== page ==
V_setIntErrorHandling( ierrNote );
  VI_ramp( I1, 1000, 0, 50 ); /* an overflow will occur here! */
  V_setIntErrorHandling( ierrIgnore );
  VI_mulC( I2, I1, 1000, 5 );
    /* here, even a whole series of overflows will occur;
       they are all ignored. */
  ....
}

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5.3 Floating-Point Errors

5.3.1 C/C++ specific

In order to understand the details of the floating-point error handling outlined in the following sections, you may wish to refer to the description of the functions _matherr and signal in the documentation of your C++ compiler.
(Borland C++ only: prior to the version 4.0, instead of _matherr() the function matherr() - without the leading underbar - was used, see below).
Keep in mind that _matherr and _matherrl are the user-definable focal points for the handling of all software-detected errors, whereas signal is used to install a handler for hardware-detected errors (which should better be avoided in the first place). Within the VectorLib functions, _matherr is used for the error handling in the VF_, VCF_, VD_, and VCD_ versions. _matherrl is used in the VE_ and VCE_ versions (32-bit Embarcadero / Borland C++ only, as neither Visual C++ nor 64-bit RAD Studio support 80-bit real numbers).

If the function in which an error occurs has one real-valued argument, only the parameter e->x is defined in calling _matherr and e->y is left undefined. Only if there are two arguments (like in VF_atan2 or in VF_cotrpi), both e->x and e->y are needed to hold these arguments. For complex arguments, the real part is stored in e->x and the imaginary part in e->y.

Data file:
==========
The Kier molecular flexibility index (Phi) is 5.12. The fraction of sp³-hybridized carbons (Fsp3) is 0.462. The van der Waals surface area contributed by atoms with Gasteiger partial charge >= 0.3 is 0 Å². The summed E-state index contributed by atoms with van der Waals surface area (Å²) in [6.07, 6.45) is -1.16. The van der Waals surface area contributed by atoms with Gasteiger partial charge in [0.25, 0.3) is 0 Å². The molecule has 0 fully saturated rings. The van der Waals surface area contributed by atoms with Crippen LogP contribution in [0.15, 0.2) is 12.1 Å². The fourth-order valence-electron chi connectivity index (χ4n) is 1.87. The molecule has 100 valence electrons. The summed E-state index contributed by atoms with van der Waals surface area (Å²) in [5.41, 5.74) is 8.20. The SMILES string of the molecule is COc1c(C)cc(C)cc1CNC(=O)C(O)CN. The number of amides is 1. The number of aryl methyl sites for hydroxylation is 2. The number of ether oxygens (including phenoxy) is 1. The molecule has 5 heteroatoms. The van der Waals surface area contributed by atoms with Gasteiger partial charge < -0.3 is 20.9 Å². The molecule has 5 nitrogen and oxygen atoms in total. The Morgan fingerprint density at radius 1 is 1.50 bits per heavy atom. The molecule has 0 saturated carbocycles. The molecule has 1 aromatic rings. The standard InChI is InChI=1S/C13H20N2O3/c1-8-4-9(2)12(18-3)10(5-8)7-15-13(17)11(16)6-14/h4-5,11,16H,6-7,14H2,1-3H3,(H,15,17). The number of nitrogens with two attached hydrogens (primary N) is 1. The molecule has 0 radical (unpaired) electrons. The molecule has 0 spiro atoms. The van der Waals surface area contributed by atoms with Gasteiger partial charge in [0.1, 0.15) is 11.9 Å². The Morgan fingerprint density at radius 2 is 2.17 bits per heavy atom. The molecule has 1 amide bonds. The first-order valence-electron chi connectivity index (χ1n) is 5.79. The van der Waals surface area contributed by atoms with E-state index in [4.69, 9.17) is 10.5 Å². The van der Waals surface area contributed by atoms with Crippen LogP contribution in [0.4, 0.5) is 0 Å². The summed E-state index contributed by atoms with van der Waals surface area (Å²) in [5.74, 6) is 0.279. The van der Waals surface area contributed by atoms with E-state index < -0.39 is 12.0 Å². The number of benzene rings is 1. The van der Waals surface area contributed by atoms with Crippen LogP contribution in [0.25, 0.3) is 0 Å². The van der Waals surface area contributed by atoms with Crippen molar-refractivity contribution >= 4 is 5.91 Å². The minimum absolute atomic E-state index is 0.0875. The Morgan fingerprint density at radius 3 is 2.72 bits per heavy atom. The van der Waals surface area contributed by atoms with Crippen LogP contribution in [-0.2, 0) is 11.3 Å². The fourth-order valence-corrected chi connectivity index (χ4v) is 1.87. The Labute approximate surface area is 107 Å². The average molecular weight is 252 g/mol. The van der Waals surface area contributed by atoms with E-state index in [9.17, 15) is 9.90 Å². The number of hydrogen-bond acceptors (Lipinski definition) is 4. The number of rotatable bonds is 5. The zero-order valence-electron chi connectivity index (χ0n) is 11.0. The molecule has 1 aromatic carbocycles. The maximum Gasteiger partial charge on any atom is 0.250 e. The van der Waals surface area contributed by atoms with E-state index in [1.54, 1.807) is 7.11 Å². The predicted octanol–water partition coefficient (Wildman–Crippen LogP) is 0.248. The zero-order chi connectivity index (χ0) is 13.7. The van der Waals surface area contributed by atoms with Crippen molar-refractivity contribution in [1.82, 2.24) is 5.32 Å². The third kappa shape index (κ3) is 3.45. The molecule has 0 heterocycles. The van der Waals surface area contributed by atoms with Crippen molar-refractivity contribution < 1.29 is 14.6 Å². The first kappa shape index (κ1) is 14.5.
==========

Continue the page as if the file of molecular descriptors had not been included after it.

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5.3.2 Pascal/Delphi specific

The types of errors occurring in mathematical functions are described in detail below. How OptiVec handles each type of error is defined by a call to V_setFPErrorHandling. The possible options are set by the fperrXXX constants described with V_setFPErrorHandling. When calling V_setFPErrorHandling, combine these constants by the OR operator. Note that this influences only the way errors are handled within OptiVec functions. It does not affect the way how the standard Borland Pascal/Delphi functions handle errors.

In addition to the error handling "by element", the return values of the mathematical functions show if all elements have been processed error-free (return value FALSE) or if an error occurred and was handled (return value TRUE).